“We as a society are failing those students if we are not providing the proper economic opportunities for them that we have had,” said Fung, adding that the best state export cannot be the younger generation.

“There has to be a lot more economic opportunities,” said Fung, adding that more economic development should help keep students in the state if they choose. “I want to make sure they have that choice.”

Congressman Cicilline also spoke about the importance of providing equal opportunities for all, addressing issues in Washington with policies and situations that only make the rich richer and the powerful more powerful.

Senator Reed acknowledged that Dr. King fought for and eventually gave his life for freedom, and today we have a responsibility to continue the fight for freedom.

“[Dr. King] understood that freedom had to be married with justice and opportunity,” said Reed. “And so ladies and gentlemen, every year we come together on this day and stand with Dr. King, but the question is in the days ahead, in Rhode Island and in Washington, will we stand with Dr. King?”

Tavares also attended the breakfast to share his belief in Dr. King’s legacy and the importance of educating students.

“It’s always important to remember Dr. King’s legacy, not just today but every day,” said Taveras prior to the start of the morning’s program. “Also, educating our kids and preparing them for the future is one of the most important things we can do.”

In his remarks, Taveras also expressed the importance of how people are interdependent, and that one should always ask themselves a question posed by Dr. King: What are we doing to better the lives of others?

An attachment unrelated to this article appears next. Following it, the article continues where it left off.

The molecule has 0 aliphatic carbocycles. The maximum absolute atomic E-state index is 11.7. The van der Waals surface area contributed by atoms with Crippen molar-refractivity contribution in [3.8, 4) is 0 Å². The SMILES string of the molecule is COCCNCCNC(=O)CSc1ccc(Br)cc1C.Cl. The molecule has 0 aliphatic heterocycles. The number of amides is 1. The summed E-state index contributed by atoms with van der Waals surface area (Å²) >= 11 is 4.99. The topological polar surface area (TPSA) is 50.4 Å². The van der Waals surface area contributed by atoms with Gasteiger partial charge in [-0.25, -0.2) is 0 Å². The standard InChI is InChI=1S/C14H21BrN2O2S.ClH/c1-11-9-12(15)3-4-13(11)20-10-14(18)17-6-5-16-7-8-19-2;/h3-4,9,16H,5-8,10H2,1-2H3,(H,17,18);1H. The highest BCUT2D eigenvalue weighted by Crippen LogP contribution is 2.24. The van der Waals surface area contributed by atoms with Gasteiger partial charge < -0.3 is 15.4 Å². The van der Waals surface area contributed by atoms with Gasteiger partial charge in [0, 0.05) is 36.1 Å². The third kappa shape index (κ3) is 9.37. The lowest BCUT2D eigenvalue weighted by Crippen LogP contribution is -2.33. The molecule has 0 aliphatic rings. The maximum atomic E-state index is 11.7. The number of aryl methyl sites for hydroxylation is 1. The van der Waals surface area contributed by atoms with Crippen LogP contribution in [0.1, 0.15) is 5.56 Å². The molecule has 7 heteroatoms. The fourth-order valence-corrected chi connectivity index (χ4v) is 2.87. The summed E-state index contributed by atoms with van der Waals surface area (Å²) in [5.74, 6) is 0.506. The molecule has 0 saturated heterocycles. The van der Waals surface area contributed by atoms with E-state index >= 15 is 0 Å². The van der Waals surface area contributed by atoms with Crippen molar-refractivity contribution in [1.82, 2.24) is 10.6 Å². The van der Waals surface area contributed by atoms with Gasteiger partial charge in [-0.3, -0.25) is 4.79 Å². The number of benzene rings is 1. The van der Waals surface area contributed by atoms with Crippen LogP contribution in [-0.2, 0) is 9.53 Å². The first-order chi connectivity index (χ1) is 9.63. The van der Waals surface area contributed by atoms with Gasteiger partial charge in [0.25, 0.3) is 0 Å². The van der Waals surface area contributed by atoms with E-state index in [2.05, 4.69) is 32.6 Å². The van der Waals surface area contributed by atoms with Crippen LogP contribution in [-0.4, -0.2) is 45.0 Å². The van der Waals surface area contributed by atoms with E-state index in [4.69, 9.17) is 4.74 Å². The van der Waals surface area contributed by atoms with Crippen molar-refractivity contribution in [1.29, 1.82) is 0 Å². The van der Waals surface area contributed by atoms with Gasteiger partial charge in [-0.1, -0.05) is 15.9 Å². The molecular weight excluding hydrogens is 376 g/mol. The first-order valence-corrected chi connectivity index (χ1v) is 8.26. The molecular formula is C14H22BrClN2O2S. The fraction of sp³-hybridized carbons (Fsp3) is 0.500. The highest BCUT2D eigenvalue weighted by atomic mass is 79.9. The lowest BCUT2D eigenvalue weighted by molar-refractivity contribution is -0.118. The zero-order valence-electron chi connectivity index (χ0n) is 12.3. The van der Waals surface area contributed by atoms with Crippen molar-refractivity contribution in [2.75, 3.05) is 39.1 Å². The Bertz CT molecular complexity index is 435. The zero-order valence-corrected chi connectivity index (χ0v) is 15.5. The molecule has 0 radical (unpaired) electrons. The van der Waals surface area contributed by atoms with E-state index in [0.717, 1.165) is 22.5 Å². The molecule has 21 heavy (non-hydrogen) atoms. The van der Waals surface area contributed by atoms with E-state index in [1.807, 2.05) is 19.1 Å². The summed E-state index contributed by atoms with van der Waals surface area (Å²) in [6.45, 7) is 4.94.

“To honor Dr. King’s legacy, we need to ask ourselves that every day,” said Taveras.

Taveras also had some fun, joking that he was visiting the “second greatest city in Rhode Island,” and singing the praises of Providence, however he took a moment to address how the words of Dr. King’s famous “I Have A Dream” speech reflect his life.

“We are part of Dr. King’s legacy. The fact that cities and towns in Rhode Island have mayors that look like Mayor Fung and I is really a testament to Dr. King’s dream,” said Taveras.

The keynote speaker of the event was Michael L. Vaughan, the senior assistant dean of Academic Affairs for the College of Engineering at the University of Delaware and a native to Providence. After a touching introduction from his proud father, Rev. Dr. Sammy C. Vaughan, president of the Ministers Alliance, Michael said he hoped to speak to the students with words of encouragement about dreams, mentorship and the path to purpose. His 30-minute, rousing address included readings of Langston Hughes’ famous poem “Harlem,” seen often as a description of what can happen if dreams are left unfulfilled; the first portion of Dr. King’s “I Have A Dream Speech,” which detailed the way of life at that time, and a poem Michael wrote when he was 15, living in South Providence, entitled “Coming Up Black.”

Michael urged scholarship recipients never to give up on their dreams, even if they face hardships.

“In my opinion, the gap between dreams and success is a knowledge and confidence issue. Far too many young people in our country are caught in a knowledge and confidence wasteland,” said Michael.

To fill that gap, Michael encouraged the students to find mentors that can help them on the path to reach their goals. He spoke repeatedly about the importance of finding mentors and guides to help them through their lives.

“All dreams start in the mind of dreamers, but the passion of the spirit gives life to dreams. Students, this is the passion that will propel you further,” said Michael. “Now go forth freely and be excellent.”

The event also featured a number of prayers, readings including a rendition of Dr. King’s “Love Thy Enemy” sermon, and a special musical interlude by Pamela Williams and the Praise Team from St. James Baptist Church in Woonsocket where Rev. Dr. Sammy Vaughan is pastor.